“Pan” was supposed to provide a fresh spin on the oft-told tale of the boy who could fly, but the pricey epic remained earthbound last weekend, opening to an anemic $15.3 million.
That disastrous start guarantees it will rank alongside other costly misses like “Jupiter Ascending” and “Tomorrowland” as one of the year’s biggest box office disasters. With an $150 million price tag, Warner Bros. could lose tens of millions on a film it hoped would kick off a new fantasy franchise.
When the dust settles and studio executives comb through the wreckage for clues about what doomed the adventure film, it appears that it will suffer from two fatal and seemingly contradictory flaws. “Pan” was both overly formulaic and too wild a deviation from J.M. Barrie’s beloved children’s classic to succeed.
The film’s narrative thrust — its “chosen one” story about a savior meant to liberate a people — keeps popping up in one Hollywood production after another. From “Star Wars” to “The Hunger Games,” the downtrodden are continually bumping into new emancipators, resulting in a stifling sense of deja vu.
Then there’s the origin story angle. Ever since “Batman Begins” was able to breath new life into the Dark Knight saga by taking audiences back to the time before Bruce Wayne donned the cape and cowl, studios have been loath to begin a story in medias res. But what was once a novel device has become generic. In the past decade, we’ve been treated to the early days of James Bond, Robin Hood, Maleficent, Dracula and countless masked avengers. Sometimes, as in the case of Spider-Man, we’ve been treated to two different actors reenacting a fateful spider bite. And coming films promise to fill us in on what makes everyone from Boba Fett to King Arthur tick. It may be time to catch up with a few of these figures in adulthood, or, in the case of Peter Pan, in peak Lost Boy form.
“It’s not to say they can’t be done right, but origin stories for stories people already know well are getting tired,” said Phil Contrino, vice president and chief analyst at BoxOffice.com. “I wouldn’t be surprised if we see more movies that start with the characters already established.”
Warner Bros. declined to discuss “Pan’s” box office results on the record.
The movie business has an insatiable thirst for new intellectual property to exploit, and for a time, it appeared that injecting familiar fairy tales with the latest special effects was ripe territory to mine anew. The results have been mixed. While Disney has successfully built a business out of creating live action spin-offs and reboots of its classic animated films like “Cinderella” and “Sleeping Beauty,” other studios have struggled to perfect the formula. Warner Bros. whiffed with “Jack the Giant Slayer,” Relativity offered up the forgettable “Mirror, Mirror,” and Universal achieved middling results with “Snow White and the Huntsman.” The last example did inspire a sequel on the strength of its overseas performance, but its $396.6 million global haul on a $170 million budget, means it likely had slender profit margins.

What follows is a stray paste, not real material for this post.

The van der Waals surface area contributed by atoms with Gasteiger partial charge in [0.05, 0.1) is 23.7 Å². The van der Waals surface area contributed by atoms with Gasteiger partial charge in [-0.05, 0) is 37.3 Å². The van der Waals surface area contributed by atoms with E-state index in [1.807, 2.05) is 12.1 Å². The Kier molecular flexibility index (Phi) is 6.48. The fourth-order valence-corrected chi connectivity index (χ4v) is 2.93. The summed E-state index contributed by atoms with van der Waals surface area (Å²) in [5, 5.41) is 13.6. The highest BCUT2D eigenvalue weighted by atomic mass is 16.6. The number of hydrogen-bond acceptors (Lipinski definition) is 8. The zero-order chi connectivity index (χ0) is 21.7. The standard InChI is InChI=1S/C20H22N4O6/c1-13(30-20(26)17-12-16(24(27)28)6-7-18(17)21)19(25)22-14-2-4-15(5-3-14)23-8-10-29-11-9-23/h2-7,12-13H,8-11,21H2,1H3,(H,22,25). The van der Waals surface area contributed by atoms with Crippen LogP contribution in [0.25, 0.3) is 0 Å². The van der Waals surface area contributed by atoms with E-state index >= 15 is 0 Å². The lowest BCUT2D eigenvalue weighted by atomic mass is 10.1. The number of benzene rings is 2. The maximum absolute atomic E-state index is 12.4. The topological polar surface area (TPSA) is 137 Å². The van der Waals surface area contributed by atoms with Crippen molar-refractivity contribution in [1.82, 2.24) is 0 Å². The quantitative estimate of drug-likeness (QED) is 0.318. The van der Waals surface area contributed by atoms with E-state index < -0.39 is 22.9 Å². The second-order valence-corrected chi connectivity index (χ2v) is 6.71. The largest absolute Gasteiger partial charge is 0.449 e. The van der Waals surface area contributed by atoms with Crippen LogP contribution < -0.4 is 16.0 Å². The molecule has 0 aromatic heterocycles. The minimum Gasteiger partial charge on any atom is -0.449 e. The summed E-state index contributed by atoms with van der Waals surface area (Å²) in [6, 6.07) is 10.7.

“Without the Disney seal of approval, audiences are a bit wary of these fairy tale adaptations,” said Jeff Bock, a box office analyst with Exhibitor Relations.
It wasn’t just that “Pan” seemed hackneyed. The film managed the rare feat of also appearing to be too radical a departure from the elements that made earlier Peter Pan stories soar. From Hugh Jackman’s scenery chewing villain to a puzzling use of contemporary pop songs from Nirvana and the Ramones, the picture wasn’t sufficiently slavish to its source material. Meanwhile Joe Wright, a visually gifted director who brought a welcome verve to literary adaptations such as “Atonement,” adapted a Rococo production design that utilized shades of fuchsia and purple that should never be seen outside of a rave. Other film adaptations of Barrie’s work, such as Steven Spielberg’s “Hook” or Disney’s animated version, tweaked the story around the edges, but remained truer to its spirit.
“It veered off the Peter Pan path quite extensively and it was just too far left of center for a generation that grew up with ‘Hook’ and sees that as the definitive account,” said Bock.
The result was something for no one. Critics loathed the picture, handing it a lowly 25% “rotten” rating on Rotten Tomatoes, and families stayed away. A mere 23% of the opening weekend crowd were under voting age, roughly half the number a picture on this scale needs to succeed, while adults over the age of 25 made up 52% of ticketbuyers. Those who saw it liked it better than critics, handing it a B+ CinemaScore rating, but the competition may be too fierce for “Pan” to recover. Next weekend brings the release of “Goosebumps,” a loose adaptation of R.L. Stine’s popular children’s books, and “Hotel Transylvania 2” continues to attract big audiences into its fourth week of release.
With “Pan” poised to drown in an ocean of red ink, it will be a long time before Hollywood returns to Neverland.